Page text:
This isn’t to evoke some kind of sublime here [something that most obviously Sontag argues against], some kind of primal spiritual presence or romanticised purity of the material, rather something of the opposite, that the writer can here function as something of an interpreter or amplifier for its effect. Some of the best sleevenotes I’ve found for instance have served just such a purpose in channelling the intensity of sound, the atmosphere of it, rather than providing a bone dry exposition of content. This is the last point at which we want to find a scientific thesis, but a plane of the poetic elaboration, of the power of masks and theatre. Rather similarly to the way in which we use clothes and makeup to construct rather than hide ourselves, it is in the resonances of the surface rather than a phantasmic pure nugget of authenticity beneath that we encounter the complexities and conceptual potency of art.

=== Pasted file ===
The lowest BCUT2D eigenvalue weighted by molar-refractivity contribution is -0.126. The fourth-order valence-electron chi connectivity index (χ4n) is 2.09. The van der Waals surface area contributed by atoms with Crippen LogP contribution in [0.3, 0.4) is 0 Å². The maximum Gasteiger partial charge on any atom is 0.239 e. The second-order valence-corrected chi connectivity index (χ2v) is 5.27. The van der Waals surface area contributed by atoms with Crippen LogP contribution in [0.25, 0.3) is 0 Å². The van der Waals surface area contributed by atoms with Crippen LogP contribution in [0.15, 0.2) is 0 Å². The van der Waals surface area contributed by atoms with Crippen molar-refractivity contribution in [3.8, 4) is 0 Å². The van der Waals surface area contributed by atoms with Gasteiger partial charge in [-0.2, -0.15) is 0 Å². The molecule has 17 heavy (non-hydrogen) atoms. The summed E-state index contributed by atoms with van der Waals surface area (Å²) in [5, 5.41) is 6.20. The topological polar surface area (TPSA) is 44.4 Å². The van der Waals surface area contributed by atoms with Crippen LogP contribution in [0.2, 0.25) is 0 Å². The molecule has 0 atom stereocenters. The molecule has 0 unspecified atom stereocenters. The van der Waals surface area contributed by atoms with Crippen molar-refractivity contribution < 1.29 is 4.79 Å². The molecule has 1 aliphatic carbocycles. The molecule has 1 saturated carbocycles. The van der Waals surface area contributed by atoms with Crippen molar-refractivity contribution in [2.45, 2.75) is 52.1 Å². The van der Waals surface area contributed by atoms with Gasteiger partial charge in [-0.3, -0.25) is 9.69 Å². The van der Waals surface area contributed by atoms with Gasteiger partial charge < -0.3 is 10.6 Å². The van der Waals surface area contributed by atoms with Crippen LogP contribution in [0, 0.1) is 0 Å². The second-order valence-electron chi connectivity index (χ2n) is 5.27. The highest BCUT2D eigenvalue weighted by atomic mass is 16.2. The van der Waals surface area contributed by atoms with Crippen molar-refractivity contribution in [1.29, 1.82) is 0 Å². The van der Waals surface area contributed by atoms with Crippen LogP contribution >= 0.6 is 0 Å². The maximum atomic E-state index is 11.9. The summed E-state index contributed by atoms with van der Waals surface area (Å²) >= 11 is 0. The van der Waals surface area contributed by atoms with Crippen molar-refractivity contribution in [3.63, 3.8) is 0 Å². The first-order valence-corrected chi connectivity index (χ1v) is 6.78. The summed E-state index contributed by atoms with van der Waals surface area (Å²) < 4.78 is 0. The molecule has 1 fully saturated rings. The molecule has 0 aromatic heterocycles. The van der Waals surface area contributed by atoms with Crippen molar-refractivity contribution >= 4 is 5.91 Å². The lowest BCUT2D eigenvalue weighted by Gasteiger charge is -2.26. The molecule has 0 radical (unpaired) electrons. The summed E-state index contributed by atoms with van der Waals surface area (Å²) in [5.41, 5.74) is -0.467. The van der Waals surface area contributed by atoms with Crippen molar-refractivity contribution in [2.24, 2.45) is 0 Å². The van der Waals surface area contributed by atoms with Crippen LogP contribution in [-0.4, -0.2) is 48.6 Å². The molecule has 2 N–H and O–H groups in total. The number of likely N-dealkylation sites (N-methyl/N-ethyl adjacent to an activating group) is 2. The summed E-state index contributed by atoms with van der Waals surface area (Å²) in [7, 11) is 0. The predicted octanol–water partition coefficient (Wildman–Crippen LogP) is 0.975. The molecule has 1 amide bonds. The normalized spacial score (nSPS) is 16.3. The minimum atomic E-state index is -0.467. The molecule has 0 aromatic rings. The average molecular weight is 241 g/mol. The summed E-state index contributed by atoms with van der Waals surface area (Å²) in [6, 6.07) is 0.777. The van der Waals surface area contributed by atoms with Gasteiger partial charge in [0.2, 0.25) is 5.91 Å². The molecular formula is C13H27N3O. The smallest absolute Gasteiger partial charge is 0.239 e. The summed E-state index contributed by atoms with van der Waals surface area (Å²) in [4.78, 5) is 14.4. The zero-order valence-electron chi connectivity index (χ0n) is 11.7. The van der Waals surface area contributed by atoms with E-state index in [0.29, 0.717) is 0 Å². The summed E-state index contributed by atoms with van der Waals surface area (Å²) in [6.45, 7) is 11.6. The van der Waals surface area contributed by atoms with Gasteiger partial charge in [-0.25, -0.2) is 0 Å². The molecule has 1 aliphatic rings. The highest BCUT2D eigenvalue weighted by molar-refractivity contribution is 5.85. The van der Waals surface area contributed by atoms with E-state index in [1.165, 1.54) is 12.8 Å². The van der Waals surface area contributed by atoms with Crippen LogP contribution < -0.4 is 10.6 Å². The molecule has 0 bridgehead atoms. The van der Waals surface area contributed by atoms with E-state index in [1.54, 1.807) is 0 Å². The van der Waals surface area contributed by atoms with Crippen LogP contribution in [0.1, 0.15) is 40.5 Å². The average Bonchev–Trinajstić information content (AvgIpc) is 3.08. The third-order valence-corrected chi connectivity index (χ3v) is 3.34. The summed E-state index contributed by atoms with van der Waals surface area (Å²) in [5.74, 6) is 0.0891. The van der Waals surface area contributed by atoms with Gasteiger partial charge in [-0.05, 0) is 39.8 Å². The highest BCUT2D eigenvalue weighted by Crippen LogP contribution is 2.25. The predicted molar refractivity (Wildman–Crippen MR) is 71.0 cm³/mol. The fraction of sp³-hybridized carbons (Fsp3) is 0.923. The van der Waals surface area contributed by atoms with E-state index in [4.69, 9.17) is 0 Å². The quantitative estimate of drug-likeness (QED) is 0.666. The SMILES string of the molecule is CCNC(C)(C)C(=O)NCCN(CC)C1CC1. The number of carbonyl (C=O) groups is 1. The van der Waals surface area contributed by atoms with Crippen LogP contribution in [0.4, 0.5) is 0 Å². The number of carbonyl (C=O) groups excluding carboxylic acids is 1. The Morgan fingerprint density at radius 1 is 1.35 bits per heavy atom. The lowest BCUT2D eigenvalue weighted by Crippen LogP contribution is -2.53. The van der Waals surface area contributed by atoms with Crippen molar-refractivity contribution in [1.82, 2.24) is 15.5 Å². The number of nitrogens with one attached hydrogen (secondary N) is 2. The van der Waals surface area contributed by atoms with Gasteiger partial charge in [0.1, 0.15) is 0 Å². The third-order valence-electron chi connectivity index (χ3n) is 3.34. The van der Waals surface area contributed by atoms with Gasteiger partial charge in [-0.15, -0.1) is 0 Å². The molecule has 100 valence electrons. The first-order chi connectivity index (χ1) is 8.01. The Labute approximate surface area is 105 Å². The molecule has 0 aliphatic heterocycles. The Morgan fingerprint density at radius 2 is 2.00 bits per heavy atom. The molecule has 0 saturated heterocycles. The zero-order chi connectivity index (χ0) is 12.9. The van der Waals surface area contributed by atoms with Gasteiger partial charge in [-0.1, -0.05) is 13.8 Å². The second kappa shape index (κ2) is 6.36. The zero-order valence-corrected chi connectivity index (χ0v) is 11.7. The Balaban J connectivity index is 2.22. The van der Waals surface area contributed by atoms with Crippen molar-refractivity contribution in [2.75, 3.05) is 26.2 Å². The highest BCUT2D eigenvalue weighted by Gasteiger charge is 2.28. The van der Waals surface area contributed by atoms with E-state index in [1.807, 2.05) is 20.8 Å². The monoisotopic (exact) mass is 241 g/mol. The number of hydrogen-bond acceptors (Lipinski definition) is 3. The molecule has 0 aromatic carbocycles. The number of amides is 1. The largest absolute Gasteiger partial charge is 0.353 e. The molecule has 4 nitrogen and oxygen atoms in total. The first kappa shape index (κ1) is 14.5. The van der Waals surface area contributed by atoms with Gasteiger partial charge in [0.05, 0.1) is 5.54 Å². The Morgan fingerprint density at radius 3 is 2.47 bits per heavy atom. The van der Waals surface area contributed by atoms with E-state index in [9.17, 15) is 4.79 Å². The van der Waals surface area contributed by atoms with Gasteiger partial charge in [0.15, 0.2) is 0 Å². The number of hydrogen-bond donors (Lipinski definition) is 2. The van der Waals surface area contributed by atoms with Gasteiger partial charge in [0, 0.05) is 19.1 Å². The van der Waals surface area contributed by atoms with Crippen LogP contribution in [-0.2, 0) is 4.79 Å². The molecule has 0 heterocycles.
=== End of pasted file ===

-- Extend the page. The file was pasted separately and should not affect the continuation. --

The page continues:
In a post about Japan’s Tin Drum, Mark Fisher asked, after Deleuze in Logic of Sense, “why, if superficiality is defined as lack of depth, is depth not defined as lack of surface?” This question still bears a good deal of consideration today, even as in response to the overload of signs and information the modern world heaps upon us we continue to find recourse to fantasies of some pure existence away from “modernity”. Here it is assumed that there lies an ideal sublime underneath the trash of the everyday, that if we scrape away the layers of makeup we find the real identity beneath. Such attempts at a kind of demystifying ambition, where we find a kind of absolute space or identity lurking beneath its surface, belies that it is precisely in this surface that an expanse of complexities and unspoken resonances emerge. It is the mask worn by the actor, the makeup and the costume, that construct the character, and is there anything gained by searching for the scaffolding beneath in the hope of an instructional document, some unadulterated truth? Indeed rather than an era of superficiality, might it be just as apt to ascribe to this current moment a priority of transparency? It’s something we’ve come to expect in all things that they remain true to themselves, real. You do you, just do your own thing… I’m just a normal bloke like you… isn’t this transparency, this injunction to bare all at all times, the constant deference to the authentic, the problem?